Amy Schisler is an award-winning author of both children’s books and sweet, faith-filled romance novels for readers of all ages. She lives with her husband and three daughters on the Eastern Shore of Maryland. Her books, Picture MeWhispering Vines, and Island of Miracles are all recipients of Illumination Awards, placing them among the top inspirational fiction books of 2015, 2016, and 2017. Whispering Vines was awarded the 2017 LYRA Award for the best romance of 2016.  Island of Miracles has outsold all of Amy’s other books worldwide and ranked as high as 600 on Amazon. Her latest children’s book, The Greatest Gift, is now available; and her novel, Summer’s Squall, can be found online and in stores.

You may follow Amy on Facebook at http://facebook.com/amyschislerauthor, Twitter @AmySchislerAuth, Goodreads at https://www.goodreads.com/amyschisler and at http://amyschislerauthor.com.

Amy’s books: Crabbing With Granddad (2013), A Place to Call Home (2014), Picture Me (2015), Whispering Vines (2016), Island of Miracles (2017), Stations of the Cross Meditations for Moms (2017), The Greatest Gift (2017), Summer’s Squall (2017), Island of Promise (2018).

Following The Heart

I feel like I’ve been down this road before. I’ve walked across the campuses of over a dozen colleges and universities, and every time was a different experience. The first several visits were with a prospective student who knew exactly what she wanted and didn’t want, exactly what questions she had, and exactly what kind of experience she wanted to have during her first four years of freedom (yes, a first-born indeed). Four years later, visiting colleges was an entirely different ball game. Each tour ended with the questions, “Did you like it, Mom? Do you think I will like it here?” Each tentative step across a quad, each glance into a classroom, held a mixture of trepidation and excitement. Two years later, enter child number three.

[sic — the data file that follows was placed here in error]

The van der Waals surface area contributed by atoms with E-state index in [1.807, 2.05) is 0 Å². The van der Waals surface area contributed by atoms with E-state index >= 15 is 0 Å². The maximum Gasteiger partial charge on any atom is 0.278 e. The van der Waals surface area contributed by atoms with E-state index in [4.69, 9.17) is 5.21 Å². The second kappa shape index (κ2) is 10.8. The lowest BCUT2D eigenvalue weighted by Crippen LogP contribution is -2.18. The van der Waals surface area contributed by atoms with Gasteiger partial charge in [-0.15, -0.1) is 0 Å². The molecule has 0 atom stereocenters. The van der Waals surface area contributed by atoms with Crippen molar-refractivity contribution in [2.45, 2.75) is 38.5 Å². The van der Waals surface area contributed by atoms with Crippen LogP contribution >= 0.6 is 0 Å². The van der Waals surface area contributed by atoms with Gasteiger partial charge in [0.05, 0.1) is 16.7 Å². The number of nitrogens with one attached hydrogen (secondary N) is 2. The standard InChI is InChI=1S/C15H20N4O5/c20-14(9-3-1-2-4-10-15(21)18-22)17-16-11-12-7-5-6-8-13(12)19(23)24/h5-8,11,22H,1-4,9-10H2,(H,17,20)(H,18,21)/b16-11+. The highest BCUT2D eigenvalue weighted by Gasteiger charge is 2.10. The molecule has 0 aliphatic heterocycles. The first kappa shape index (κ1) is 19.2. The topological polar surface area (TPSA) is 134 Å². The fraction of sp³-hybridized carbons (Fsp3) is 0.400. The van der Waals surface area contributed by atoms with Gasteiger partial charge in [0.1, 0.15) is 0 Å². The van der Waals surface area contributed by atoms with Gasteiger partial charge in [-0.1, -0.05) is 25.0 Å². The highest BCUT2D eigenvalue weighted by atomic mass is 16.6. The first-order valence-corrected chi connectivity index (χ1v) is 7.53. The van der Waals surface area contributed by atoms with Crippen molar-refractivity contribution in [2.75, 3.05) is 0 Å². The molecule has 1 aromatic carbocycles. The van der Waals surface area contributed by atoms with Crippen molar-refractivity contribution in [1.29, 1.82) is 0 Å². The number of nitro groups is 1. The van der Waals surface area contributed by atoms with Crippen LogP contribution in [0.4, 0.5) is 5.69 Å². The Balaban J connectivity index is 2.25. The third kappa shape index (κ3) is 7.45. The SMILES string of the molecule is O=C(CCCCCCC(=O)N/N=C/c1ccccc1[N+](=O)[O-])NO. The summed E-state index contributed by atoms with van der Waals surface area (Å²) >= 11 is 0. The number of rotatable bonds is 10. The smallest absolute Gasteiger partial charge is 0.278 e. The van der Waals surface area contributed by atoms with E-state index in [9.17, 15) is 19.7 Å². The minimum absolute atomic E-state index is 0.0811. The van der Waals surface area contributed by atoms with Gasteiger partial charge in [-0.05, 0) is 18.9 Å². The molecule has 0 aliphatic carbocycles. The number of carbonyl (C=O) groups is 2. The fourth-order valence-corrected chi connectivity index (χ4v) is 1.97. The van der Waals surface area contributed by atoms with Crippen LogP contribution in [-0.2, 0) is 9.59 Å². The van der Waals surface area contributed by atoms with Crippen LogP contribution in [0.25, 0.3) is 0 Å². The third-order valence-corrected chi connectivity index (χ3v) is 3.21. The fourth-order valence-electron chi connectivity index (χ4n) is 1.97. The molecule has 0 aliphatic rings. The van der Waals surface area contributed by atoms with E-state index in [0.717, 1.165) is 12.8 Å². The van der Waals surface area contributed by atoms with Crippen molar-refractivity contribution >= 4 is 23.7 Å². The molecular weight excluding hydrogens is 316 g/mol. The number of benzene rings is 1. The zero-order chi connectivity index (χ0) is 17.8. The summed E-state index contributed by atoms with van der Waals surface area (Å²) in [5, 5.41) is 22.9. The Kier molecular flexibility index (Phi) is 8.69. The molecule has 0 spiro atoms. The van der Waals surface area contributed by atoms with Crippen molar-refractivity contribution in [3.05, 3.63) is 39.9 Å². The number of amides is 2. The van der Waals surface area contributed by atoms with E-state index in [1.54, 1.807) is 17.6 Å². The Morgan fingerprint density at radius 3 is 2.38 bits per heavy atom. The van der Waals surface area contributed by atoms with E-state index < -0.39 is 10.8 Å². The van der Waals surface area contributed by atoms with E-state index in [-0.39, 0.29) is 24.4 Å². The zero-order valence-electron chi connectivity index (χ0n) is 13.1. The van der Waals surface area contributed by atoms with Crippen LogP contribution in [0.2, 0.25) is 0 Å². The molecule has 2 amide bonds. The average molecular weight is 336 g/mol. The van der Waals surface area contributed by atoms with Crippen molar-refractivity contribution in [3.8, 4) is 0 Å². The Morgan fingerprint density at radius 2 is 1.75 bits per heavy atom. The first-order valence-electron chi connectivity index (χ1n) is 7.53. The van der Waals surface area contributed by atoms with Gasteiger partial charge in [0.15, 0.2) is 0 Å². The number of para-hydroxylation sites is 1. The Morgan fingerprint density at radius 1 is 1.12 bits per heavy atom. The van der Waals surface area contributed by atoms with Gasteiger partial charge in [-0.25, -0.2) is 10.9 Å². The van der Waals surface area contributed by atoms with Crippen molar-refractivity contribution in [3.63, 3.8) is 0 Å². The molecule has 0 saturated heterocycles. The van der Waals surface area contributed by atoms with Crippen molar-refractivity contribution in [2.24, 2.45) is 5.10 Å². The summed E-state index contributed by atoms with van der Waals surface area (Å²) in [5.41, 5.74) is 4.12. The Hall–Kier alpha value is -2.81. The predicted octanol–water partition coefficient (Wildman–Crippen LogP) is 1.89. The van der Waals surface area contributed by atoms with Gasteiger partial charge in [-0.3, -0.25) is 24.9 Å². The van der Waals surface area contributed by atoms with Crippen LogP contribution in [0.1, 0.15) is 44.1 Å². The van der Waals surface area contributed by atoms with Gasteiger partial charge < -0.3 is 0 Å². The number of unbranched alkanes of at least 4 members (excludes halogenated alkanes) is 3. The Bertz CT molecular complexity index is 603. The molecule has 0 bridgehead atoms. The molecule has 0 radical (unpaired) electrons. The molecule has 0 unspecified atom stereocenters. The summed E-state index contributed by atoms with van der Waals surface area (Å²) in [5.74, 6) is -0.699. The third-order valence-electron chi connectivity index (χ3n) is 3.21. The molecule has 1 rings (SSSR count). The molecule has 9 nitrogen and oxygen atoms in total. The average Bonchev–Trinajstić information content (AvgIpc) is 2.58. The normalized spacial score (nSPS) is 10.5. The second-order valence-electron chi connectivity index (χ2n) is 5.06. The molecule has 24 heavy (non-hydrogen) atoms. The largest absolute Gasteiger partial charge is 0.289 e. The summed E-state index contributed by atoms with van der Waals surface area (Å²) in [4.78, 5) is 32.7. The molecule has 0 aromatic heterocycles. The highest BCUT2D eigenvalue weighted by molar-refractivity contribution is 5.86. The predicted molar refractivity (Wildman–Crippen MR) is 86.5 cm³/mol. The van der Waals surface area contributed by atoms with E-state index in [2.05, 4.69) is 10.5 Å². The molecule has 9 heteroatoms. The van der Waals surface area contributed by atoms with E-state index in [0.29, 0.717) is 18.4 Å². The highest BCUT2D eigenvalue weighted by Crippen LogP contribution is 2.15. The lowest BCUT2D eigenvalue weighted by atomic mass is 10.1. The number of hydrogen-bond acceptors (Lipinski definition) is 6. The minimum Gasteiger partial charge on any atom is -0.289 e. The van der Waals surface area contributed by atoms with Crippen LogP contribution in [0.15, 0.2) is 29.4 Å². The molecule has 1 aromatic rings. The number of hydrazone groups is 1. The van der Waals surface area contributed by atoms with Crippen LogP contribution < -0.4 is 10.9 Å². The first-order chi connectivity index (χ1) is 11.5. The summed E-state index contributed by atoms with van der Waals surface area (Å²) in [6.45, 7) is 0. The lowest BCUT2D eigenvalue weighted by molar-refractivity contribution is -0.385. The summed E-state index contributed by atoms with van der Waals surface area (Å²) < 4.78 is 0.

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All of our college tours have been in the pouring down rain, but we did have a sunny stop at the Flight 93 Memorial.

“I don’t really care where I go,” and “I just want a degree, so the campus doesn’t matter,” are often heard statements as we drive hundreds of miles over the course of this week. It’s not a lack of interest or an attempt to put off the future. Morgan simply wants to be a nurse. Period. She doesn’t care where or how she gets there as long as she knows that the school she chooses will give her a good background and a solid career. She’s always been that kind of child– five going on ten, ten going on twenty, seventeen going on thirty. Her life has been carefully laid out and planned, step by step, since she was a toddler. This is the child who has always wanted to get married and have four children. This is the child who knows what kind of house she wants, what kind of school her children will attend, and exactly what kind of family pet they will have. She is a child who always dressed as some kind of medical profession for Halloween by her own choice. She has always known that helping others in a medical capacity is her calling. She just didn’t know what that specific calling was going to be.

I’ve mentioned many times that this past holiday season was a rough one for us and that Morgan spent countless hours tending her grandfather in his final weeks. She fed him, gave him medicine, helped dress and bathe him, and did whatever else was necessary to keep him comfortable. By the time her Poppy was called home, Morgan knew, beyond a shadow of a doubt what she wanted to do. She knew that nursing is her calling, and we all know she will be passionate about the care she gives.